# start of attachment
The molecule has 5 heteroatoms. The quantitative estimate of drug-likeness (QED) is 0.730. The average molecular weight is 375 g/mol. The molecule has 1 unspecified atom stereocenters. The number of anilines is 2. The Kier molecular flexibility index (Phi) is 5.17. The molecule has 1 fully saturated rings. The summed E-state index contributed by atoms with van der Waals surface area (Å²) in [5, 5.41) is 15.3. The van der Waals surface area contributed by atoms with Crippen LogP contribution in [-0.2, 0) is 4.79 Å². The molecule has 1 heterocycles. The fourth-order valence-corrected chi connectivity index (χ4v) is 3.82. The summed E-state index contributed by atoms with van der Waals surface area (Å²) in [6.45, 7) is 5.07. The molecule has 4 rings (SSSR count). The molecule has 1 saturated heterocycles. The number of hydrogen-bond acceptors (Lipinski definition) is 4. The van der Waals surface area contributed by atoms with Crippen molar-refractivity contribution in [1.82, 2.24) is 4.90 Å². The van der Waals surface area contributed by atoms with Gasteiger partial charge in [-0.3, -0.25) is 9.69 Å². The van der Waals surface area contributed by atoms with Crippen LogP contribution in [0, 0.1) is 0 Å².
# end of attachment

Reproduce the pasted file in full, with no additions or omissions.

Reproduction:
The molecule has 5 heteroatoms. The quantitative estimate of drug-likeness (QED) is 0.730. The average molecular weight is 375 g/mol. The molecule has 1 unspecified atom stereocenters. The number of anilines is 2. The Kier molecular flexibility index (Phi) is 5.17. The molecule has 1 fully saturated rings. The summed E-state index contributed by atoms with van der Waals surface area (Å²) in [5, 5.41) is 15.3. The van der Waals surface area contributed by atoms with Crippen LogP contribution in [-0.2, 0) is 4.79 Å². The molecule has 1 heterocycles. The fourth-order valence-corrected chi connectivity index (χ4v) is 3.82. The summed E-state index contributed by atoms with van der Waals surface area (Å²) in [6.45, 7) is 5.07. The molecule has 4 rings (SSSR count). The molecule has 1 saturated heterocycles. The number of hydrogen-bond acceptors (Lipinski definition) is 4. The van der Waals surface area contributed by atoms with Crippen molar-refractivity contribution in [1.82, 2.24) is 4.90 Å². The van der Waals surface area contributed by atoms with Gasteiger partial charge in [-0.3, -0.25) is 9.69 Å². The van der Waals surface area contributed by atoms with Crippen LogP contribution in [0, 0.1) is 0 Å².